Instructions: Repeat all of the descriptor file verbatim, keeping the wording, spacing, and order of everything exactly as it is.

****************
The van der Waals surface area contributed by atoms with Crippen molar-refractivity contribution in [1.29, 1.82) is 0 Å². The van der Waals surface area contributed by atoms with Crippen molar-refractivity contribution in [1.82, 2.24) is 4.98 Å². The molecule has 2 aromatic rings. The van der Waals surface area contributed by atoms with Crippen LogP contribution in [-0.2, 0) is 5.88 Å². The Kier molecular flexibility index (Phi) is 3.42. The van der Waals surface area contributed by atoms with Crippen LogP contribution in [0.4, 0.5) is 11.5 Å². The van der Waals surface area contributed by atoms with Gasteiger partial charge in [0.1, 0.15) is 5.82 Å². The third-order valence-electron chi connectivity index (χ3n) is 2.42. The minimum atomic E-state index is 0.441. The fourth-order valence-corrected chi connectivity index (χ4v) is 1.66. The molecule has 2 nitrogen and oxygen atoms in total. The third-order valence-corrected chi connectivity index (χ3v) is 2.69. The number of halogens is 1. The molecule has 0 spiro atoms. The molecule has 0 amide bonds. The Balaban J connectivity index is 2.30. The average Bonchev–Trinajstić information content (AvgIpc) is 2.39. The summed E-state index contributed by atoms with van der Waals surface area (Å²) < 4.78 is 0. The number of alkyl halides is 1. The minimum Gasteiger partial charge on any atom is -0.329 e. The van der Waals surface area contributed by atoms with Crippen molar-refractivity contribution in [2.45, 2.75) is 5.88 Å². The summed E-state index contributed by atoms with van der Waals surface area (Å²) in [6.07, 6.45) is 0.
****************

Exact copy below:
The van der Waals surface area contributed by atoms with Crippen molar-refractivity contribution in [1.29, 1.82) is 0 Å². The van der Waals surface area contributed by atoms with Crippen molar-refractivity contribution in [1.82, 2.24) is 4.98 Å². The molecule has 2 aromatic rings. The van der Waals surface area contributed by atoms with Crippen LogP contribution in [-0.2, 0) is 5.88 Å². The Kier molecular flexibility index (Phi) is 3.42. The van der Waals surface area contributed by atoms with Crippen LogP contribution in [0.4, 0.5) is 11.5 Å². The van der Waals surface area contributed by atoms with Gasteiger partial charge in [0.1, 0.15) is 5.82 Å². The third-order valence-electron chi connectivity index (χ3n) is 2.42. The minimum atomic E-state index is 0.441. The fourth-order valence-corrected chi connectivity index (χ4v) is 1.66. The molecule has 2 nitrogen and oxygen atoms in total. The third-order valence-corrected chi connectivity index (χ3v) is 2.69. The number of halogens is 1. The molecule has 0 spiro atoms. The molecule has 0 amide bonds. The Balaban J connectivity index is 2.30. The average Bonchev–Trinajstić information content (AvgIpc) is 2.39. The summed E-state index contributed by atoms with van der Waals surface area (Å²) < 4.78 is 0. The number of alkyl halides is 1. The minimum Gasteiger partial charge on any atom is -0.329 e. The van der Waals surface area contributed by atoms with Crippen molar-refractivity contribution in [2.45, 2.75) is 5.88 Å². The summed E-state index contributed by atoms with van der Waals surface area (Å²) in [6.07, 6.45) is 0.